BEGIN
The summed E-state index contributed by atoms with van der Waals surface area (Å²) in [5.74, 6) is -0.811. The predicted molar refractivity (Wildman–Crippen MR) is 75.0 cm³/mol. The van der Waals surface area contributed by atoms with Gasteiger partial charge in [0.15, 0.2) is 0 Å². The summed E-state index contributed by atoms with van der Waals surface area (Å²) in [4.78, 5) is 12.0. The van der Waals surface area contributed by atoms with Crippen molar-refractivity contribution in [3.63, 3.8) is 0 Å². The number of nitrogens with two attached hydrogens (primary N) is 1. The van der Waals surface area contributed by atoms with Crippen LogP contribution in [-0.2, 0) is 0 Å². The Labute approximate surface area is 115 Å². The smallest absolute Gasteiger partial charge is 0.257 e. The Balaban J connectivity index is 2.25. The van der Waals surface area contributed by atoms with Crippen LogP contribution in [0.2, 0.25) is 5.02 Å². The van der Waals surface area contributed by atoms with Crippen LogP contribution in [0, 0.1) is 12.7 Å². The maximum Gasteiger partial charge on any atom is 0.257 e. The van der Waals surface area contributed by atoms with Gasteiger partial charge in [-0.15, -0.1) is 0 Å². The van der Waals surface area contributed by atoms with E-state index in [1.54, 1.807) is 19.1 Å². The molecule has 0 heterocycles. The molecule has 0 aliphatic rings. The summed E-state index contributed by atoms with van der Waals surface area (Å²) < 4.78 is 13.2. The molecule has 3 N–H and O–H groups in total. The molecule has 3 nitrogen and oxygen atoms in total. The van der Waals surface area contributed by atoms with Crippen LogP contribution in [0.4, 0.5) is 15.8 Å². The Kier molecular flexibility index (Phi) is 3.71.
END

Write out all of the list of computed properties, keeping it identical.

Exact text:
The summed E-state index contributed by atoms with van der Waals surface area (Å²) in [5.74, 6) is -0.811. The predicted molar refractivity (Wildman–Crippen MR) is 75.0 cm³/mol. The van der Waals surface area contributed by atoms with Gasteiger partial charge in [0.15, 0.2) is 0 Å². The summed E-state index contributed by atoms with van der Waals surface area (Å²) in [4.78, 5) is 12.0. The van der Waals surface area contributed by atoms with Crippen molar-refractivity contribution in [3.63, 3.8) is 0 Å². The number of nitrogens with two attached hydrogens (primary N) is 1. The van der Waals surface area contributed by atoms with Crippen LogP contribution in [-0.2, 0) is 0 Å². The Labute approximate surface area is 115 Å². The smallest absolute Gasteiger partial charge is 0.257 e. The Balaban J connectivity index is 2.25. The van der Waals surface area contributed by atoms with Crippen LogP contribution in [0.2, 0.25) is 5.02 Å². The van der Waals surface area contributed by atoms with Crippen LogP contribution in [0, 0.1) is 12.7 Å². The maximum Gasteiger partial charge on any atom is 0.257 e. The van der Waals surface area contributed by atoms with Gasteiger partial charge in [-0.15, -0.1) is 0 Å². The van der Waals surface area contributed by atoms with E-state index in [1.54, 1.807) is 19.1 Å². The molecule has 0 heterocycles. The molecule has 0 aliphatic rings. The summed E-state index contributed by atoms with van der Waals surface area (Å²) < 4.78 is 13.2. The molecule has 3 N–H and O–H groups in total. The molecule has 3 nitrogen and oxygen atoms in total. The van der Waals surface area contributed by atoms with Crippen LogP contribution in [0.4, 0.5) is 15.8 Å². The Kier molecular flexibility index (Phi) is 3.71.